LONDON: An increasing number of UK retailers and agencies are testing location-based technologies, although some industry insiders warn they need to be careful not to bombard consumers with irrelevant messages.
As reported by Marketing Week, Weve – the mcommerce joint venture between EE, O2 and Vodafone, the UK's three largest mobile network operators – is one of the companies offering such geo-targeting capabilities.
Aided by its access to data covering more than 20m mobile users across its three shareholder networks, Weve has already witnessed a three- to four-fold increase in spend for the last quarter of this year from brands using its mobile targeting service when compared with the beginning of 2013.
"We're getting big campaigns booked from clients which in the first half of this year were just dipping their toes in the water with smaller budgets," Nigel Clarkson, Weve's commercial director, explained.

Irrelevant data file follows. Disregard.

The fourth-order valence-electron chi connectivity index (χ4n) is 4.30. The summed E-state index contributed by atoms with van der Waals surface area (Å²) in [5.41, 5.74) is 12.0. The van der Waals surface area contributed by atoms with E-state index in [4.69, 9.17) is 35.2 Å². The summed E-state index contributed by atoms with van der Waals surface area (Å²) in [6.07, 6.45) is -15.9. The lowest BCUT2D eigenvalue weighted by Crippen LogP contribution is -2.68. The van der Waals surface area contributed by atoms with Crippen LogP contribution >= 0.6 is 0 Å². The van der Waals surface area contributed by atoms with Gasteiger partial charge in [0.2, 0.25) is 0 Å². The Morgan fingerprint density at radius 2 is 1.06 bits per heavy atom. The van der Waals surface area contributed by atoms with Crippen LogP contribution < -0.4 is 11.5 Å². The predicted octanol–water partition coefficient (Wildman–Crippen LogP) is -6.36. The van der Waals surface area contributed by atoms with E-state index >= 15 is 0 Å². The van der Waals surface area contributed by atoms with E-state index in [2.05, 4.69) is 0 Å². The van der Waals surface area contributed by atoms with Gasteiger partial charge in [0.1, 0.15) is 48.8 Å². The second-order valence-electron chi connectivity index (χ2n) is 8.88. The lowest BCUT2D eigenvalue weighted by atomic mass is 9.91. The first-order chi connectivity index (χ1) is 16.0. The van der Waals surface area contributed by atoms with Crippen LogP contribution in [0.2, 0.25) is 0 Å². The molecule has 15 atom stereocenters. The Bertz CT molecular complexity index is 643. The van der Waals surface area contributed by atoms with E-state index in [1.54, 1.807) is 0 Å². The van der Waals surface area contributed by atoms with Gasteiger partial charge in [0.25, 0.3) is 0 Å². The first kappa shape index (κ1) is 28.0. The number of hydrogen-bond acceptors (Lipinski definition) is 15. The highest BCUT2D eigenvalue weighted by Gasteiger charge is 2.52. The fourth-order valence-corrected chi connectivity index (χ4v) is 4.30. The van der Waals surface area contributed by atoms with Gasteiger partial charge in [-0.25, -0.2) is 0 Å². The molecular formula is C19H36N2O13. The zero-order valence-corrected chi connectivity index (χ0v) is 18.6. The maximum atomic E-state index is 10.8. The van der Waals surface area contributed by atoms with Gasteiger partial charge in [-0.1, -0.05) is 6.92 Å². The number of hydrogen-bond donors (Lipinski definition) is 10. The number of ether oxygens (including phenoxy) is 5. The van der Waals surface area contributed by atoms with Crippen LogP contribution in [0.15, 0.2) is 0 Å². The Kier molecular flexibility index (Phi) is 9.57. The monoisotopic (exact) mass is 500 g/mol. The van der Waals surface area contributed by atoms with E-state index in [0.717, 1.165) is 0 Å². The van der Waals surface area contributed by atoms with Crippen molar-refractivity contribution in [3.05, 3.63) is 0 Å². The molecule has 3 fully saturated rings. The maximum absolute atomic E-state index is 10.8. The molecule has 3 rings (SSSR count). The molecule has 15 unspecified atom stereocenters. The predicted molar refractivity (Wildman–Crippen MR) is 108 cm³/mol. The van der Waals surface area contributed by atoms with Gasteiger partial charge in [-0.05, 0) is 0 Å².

"Because we have delivered good clickthrough rates and response rates, some of those brands are now spending three or four times as much because they're confident with what we're delivering."
This development coincides with recent news that Apple has launched the iBeacon targeting system across its 254 US stores, as well as a couple of Macy's stores, ahead of a roll out to other retailers.
Tesco, the UK supermarket giant, has also begun to test the new technology, and ran a mobile campaign last month in which it reminded customers within the vicinity of its stores to order their turkey early before Christmas.
"With TV and more traditional marketing channels, the lead times are very long," said Mark Cody, the mobile marketing manager at Tesco. "The point with mobile is that if you're smart with how you do it, you can turn it on and off when you want to."
However, while the commercial possibilities of sending targeted communications are causing excitement among marketers, brands have been advised that they need to be very careful not to alienate customers.
Daniel Rosen, chief executive of mobile agency Joule, warned: "We are at a crossroads where if this type of technology is abused or is too sales specific, it will turn consumers off."
His comments would seem to reinforce a recent survey from the IT Risk/Reward Barometer that found 47% of UK consumers would not like to be greeted by name by a shop assistant who was unknown to them.
Data sourced from Marketing Week; additional content by Warc staff